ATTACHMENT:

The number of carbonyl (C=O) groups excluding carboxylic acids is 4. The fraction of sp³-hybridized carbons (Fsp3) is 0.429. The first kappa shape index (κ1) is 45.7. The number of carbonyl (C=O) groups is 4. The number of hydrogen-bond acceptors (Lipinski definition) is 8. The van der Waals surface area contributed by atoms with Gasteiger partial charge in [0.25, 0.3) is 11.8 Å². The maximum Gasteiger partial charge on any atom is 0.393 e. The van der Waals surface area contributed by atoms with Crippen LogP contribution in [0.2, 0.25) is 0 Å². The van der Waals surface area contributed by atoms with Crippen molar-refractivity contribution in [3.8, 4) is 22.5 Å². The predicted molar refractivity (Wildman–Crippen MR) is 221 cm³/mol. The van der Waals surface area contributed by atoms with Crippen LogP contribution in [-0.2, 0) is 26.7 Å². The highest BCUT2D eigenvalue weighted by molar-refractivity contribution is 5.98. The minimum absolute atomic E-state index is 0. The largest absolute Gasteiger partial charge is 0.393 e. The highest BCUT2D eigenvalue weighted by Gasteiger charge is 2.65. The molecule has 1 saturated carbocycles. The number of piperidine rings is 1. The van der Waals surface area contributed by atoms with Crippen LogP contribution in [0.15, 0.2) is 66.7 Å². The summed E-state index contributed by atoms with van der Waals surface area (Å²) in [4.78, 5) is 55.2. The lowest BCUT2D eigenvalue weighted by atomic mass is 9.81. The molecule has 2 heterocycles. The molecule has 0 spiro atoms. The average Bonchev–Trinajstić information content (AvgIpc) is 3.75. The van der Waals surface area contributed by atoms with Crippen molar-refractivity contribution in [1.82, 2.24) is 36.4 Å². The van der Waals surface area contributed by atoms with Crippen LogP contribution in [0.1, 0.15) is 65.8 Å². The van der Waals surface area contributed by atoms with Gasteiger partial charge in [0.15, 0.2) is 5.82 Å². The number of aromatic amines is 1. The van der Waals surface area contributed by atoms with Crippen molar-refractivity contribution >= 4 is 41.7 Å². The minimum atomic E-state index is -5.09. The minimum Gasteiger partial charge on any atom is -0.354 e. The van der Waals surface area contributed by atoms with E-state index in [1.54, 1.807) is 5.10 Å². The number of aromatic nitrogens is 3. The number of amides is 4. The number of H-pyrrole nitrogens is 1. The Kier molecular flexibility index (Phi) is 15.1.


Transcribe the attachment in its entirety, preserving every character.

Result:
The number of carbonyl (C=O) groups excluding carboxylic acids is 4. The fraction of sp³-hybridized carbons (Fsp3) is 0.429. The first kappa shape index (κ1) is 45.7. The number of carbonyl (C=O) groups is 4. The number of hydrogen-bond acceptors (Lipinski definition) is 8. The van der Waals surface area contributed by atoms with Gasteiger partial charge in [0.25, 0.3) is 11.8 Å². The maximum Gasteiger partial charge on any atom is 0.393 e. The van der Waals surface area contributed by atoms with Crippen LogP contribution in [0.2, 0.25) is 0 Å². The van der Waals surface area contributed by atoms with Crippen molar-refractivity contribution in [3.8, 4) is 22.5 Å². The predicted molar refractivity (Wildman–Crippen MR) is 221 cm³/mol. The van der Waals surface area contributed by atoms with Crippen LogP contribution in [-0.2, 0) is 26.7 Å². The highest BCUT2D eigenvalue weighted by molar-refractivity contribution is 5.98. The minimum absolute atomic E-state index is 0. The largest absolute Gasteiger partial charge is 0.393 e. The highest BCUT2D eigenvalue weighted by Gasteiger charge is 2.65. The molecule has 1 saturated carbocycles. The number of piperidine rings is 1. The van der Waals surface area contributed by atoms with Crippen LogP contribution in [0.15, 0.2) is 66.7 Å². The summed E-state index contributed by atoms with van der Waals surface area (Å²) in [4.78, 5) is 55.2. The lowest BCUT2D eigenvalue weighted by atomic mass is 9.81. The molecule has 2 heterocycles. The molecule has 0 spiro atoms. The average Bonchev–Trinajstić information content (AvgIpc) is 3.75. The van der Waals surface area contributed by atoms with Crippen molar-refractivity contribution in [1.82, 2.24) is 36.4 Å². The van der Waals surface area contributed by atoms with Crippen LogP contribution in [0.1, 0.15) is 65.8 Å². The van der Waals surface area contributed by atoms with Gasteiger partial charge in [0.15, 0.2) is 5.82 Å². The number of aromatic amines is 1. The van der Waals surface area contributed by atoms with Crippen molar-refractivity contribution >= 4 is 41.7 Å². The minimum atomic E-state index is -5.09. The minimum Gasteiger partial charge on any atom is -0.354 e. The van der Waals surface area contributed by atoms with E-state index in [1.54, 1.807) is 5.10 Å². The number of aromatic nitrogens is 3. The number of amides is 4. The number of H-pyrrole nitrogens is 1. The Kier molecular flexibility index (Phi) is 15.1.